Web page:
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A well-documented process
Updated: 2019-02-18 16:58:21
( China Daily )

[Photo provided to China Daily]

A six-episode TV series looks at 40-years of reform and opening up through the stories of those that felt - and are still feeling - the changes it brought the most, Xu Fan reports.

When Thai business-man Dhanin Chearavanont visited Shenzhen in 1979, the present-day megacity was merely a poor village with a population of around 12,000.

However, the tycoon - from a Chinese immigrant family in Bangkok - believed then, that China would rise to become a huge economy.

Dhanin Chearavanont, senior chairman of Charoen Pokphand Group.[Photo provided to China Daily]

As the first foreign investor to register a joint venture in Shenzhen, the first special economic zone in China, Dhanin's Charoen Pokphand Group - famously listed as "company 0001" - began construction of a mixed feed factory.

In the recently aired documentary series 40 Years On, Dhanin, now 79, recalls how he has witnessed China' huge transformation through the development of his family business, now listed as one of the wealthiest conglomerates in Asia and operating more than 200 subsidiaries across the Chinese mainland.

Back in the early 1980s, the city was such a backwater that he used to have to transport basic office supplies, such as pens and paper, from Hong Kong to his office in Shenzhen, but now the city is scattered with skyscrapers and has a population exceeding 12.5 million.

Zhao Lixin, Chinese actor.[Photo provided to China Daily]

Marking the recent 40th anniversary of China's reform and opening-up, the six-episode series was aired on China Central Television's documentary channel in December.

"Charoen Pokphand Group is special to Chinese people. The Zhengda Variety Show opened the eyes of a generation of Chinese to the rest of the world," says chief director Han Wen.

Sponsored by Dhanin's company, the show became the longest-running television program in China since its debut on CCTV in 1990. It has been presented by dozens of anchors who became household names, such as Zhao Zhongxiang, Yang Lan and Wang Xuechun.

Selecting Dhanin and 39 other people from more than 120 candidates, the 40 Years On crew traveled over 10,000 kilometers across China and visited several foreign countries, including the United States, Thailand, Laos and Finland to shoot more than 300-hours of footage.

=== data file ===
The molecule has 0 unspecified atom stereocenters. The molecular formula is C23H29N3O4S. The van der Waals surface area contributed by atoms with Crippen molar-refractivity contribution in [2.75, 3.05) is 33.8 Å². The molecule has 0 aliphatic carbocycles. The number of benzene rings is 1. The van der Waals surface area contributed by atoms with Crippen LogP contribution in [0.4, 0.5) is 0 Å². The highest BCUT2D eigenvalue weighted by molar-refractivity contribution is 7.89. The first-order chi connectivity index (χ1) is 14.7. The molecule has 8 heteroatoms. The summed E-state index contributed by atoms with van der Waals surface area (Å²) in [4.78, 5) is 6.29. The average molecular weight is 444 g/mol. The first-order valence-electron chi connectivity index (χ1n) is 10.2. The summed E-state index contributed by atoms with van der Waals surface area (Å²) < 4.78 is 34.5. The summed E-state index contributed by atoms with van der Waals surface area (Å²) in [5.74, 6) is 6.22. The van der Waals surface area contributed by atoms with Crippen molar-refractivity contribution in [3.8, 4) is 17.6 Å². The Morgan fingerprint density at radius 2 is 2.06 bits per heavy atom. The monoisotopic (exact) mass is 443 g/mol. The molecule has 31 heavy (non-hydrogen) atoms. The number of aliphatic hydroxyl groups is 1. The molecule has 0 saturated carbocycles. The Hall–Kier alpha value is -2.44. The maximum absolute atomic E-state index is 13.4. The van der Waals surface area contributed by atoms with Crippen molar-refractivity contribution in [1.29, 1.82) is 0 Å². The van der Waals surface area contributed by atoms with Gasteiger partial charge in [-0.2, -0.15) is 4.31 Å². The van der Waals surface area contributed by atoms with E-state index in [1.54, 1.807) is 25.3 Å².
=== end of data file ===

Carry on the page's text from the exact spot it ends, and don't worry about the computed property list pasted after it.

Stephon Marbury, US basketballer who played in the Chinese Basketball Association from 2010 to 2018.[Photo provided to China Daily]

"The reform and opening-up is influential to everyone who has lived in or traveled to China over the past a few decades. We've tried to interview those who are representative," says Li Degang, director of one of the six episodes.

Known as an actor who is perhaps best known for his roles in Brotherhood of Blades and I Am Not Madame Bovary, Zhao Lixin has a lesser-known past which reflects a generation of Chinese youngsters who have studied abroad.

A former student of The Central Academy of Drama, he earned a scholarship to study at the Russian Federation State Institute of Cinematography in Moscow in the late 1980s.

After graduating, he went to Sweden, becoming the first Chinese actor recruited by the Swedish National Theatre. In 2000, he chose to return to China, which, since then, has seen an unprecedented expansion of its film and television industries.

In the documentary, Zhao returns to Sweden when he is invited by the country's tourist authority to shoot a promotional flick.

It's the first time he has returned to Sweden in 18 years, and in the program, Zhao recalls his early struggles and how he overcame the language barrier to rise from a no-dialogue cameo to become the leading actor of the Swedish theater's adaptation of La Celestina, a Spanish classic.

Lei Haiwei, fast food courier who was crowned champion in a televised poetry knowledge contest.[Photo provided to China Daily]

Zhao has applied the performing skills he learned overseas, starring in dozens of domestic movies and TV dramas, establishing his fame as an excellent actor.

Citing a report which states that 52 million Chinese people have gone abroad to study in foreign schools, and around 32 million of them - or 62 percent - have returned home, director Li says Zhao's case epitomizes the trend that more and more people are returning to China to boost its development by implementing what they have studied abroad.

"China's reform and opening-up has not only hugely transformed the country, but has also had a big impact on the world," adds Han, the chief director.

Classified into six categories - one for each episode - the documentary examines the changes in urban and rural areas, the nostalgia of overseas Chinese, the diversification of culture, the dreams of those who have pioneered the nation's emerging industries and foreigners whose lives have been impacted by China's transformation.

Some of those who recount their experiences include Stephon Marbury, the former NBA star who revived his career by playing in China; David G. Evans, an Oxford PhD graduate who toured China in 1987 and has worked as a professor at Beijing University of Chemical Technology since 1996.

The documentary also turns the lens on ordinary people who continue to work toward achieving their dreams, such as Lei Haiwei, a delivery man who became the champion of a nationwide poetry competition, and Wang Shi'an, a lemon-planting farmer in southwestern China's Sichuan province.

"The past 40 years are a unique chapter in the history of China. Some people have realized their dreams and some are still in their pursuit of them. We hope the documentary can record what has happened, and is currently happening, in our fast-transforming country," concludes Han.


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